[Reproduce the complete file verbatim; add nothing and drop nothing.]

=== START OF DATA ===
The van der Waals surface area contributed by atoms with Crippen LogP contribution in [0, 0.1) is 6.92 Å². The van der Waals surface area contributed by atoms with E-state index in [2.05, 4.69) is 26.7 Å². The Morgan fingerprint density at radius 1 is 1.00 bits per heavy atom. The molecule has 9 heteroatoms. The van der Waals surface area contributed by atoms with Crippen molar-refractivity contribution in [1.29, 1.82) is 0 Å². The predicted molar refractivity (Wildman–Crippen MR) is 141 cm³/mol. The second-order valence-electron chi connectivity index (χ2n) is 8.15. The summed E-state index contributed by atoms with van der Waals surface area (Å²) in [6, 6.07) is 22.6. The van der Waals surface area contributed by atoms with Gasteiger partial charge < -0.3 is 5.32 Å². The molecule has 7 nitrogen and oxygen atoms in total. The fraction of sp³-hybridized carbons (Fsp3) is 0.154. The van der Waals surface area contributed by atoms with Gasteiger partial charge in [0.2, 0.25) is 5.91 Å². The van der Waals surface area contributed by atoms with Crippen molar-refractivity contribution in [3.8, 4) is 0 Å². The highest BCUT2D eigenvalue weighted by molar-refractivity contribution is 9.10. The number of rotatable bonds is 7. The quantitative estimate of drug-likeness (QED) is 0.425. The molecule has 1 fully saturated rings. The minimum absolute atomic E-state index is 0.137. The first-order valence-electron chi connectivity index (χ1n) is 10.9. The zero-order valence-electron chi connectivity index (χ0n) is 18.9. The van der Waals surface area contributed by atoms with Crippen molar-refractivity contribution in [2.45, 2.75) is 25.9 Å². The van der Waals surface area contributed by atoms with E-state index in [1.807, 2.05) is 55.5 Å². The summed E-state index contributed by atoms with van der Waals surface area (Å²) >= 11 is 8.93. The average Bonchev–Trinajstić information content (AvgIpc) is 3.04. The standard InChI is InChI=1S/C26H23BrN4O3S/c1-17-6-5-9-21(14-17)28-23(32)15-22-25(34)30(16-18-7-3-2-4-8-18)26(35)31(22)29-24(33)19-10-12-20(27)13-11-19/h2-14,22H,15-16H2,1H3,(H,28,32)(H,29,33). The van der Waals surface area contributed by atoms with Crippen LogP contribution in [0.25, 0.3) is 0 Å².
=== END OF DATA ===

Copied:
The van der Waals surface area contributed by atoms with Crippen LogP contribution in [0, 0.1) is 6.92 Å². The van der Waals surface area contributed by atoms with E-state index in [2.05, 4.69) is 26.7 Å². The Morgan fingerprint density at radius 1 is 1.00 bits per heavy atom. The molecule has 9 heteroatoms. The van der Waals surface area contributed by atoms with Crippen molar-refractivity contribution in [1.29, 1.82) is 0 Å². The predicted molar refractivity (Wildman–Crippen MR) is 141 cm³/mol. The second-order valence-electron chi connectivity index (χ2n) is 8.15. The summed E-state index contributed by atoms with van der Waals surface area (Å²) in [6, 6.07) is 22.6. The van der Waals surface area contributed by atoms with Gasteiger partial charge < -0.3 is 5.32 Å². The molecule has 7 nitrogen and oxygen atoms in total. The fraction of sp³-hybridized carbons (Fsp3) is 0.154. The van der Waals surface area contributed by atoms with Gasteiger partial charge in [0.2, 0.25) is 5.91 Å². The van der Waals surface area contributed by atoms with Crippen molar-refractivity contribution in [3.8, 4) is 0 Å². The highest BCUT2D eigenvalue weighted by molar-refractivity contribution is 9.10. The number of rotatable bonds is 7. The quantitative estimate of drug-likeness (QED) is 0.425. The molecule has 1 fully saturated rings. The minimum absolute atomic E-state index is 0.137. The first-order valence-electron chi connectivity index (χ1n) is 10.9. The zero-order valence-electron chi connectivity index (χ0n) is 18.9. The van der Waals surface area contributed by atoms with Crippen molar-refractivity contribution in [2.45, 2.75) is 25.9 Å². The van der Waals surface area contributed by atoms with E-state index in [1.807, 2.05) is 55.5 Å². The summed E-state index contributed by atoms with van der Waals surface area (Å²) >= 11 is 8.93. The average Bonchev–Trinajstić information content (AvgIpc) is 3.04. The standard InChI is InChI=1S/C26H23BrN4O3S/c1-17-6-5-9-21(14-17)28-23(32)15-22-25(34)30(16-18-7-3-2-4-8-18)26(35)31(22)29-24(33)19-10-12-20(27)13-11-19/h2-14,22H,15-16H2,1H3,(H,28,32)(H,29,33). The van der Waals surface area contributed by atoms with Crippen LogP contribution in [0.25, 0.3) is 0 Å².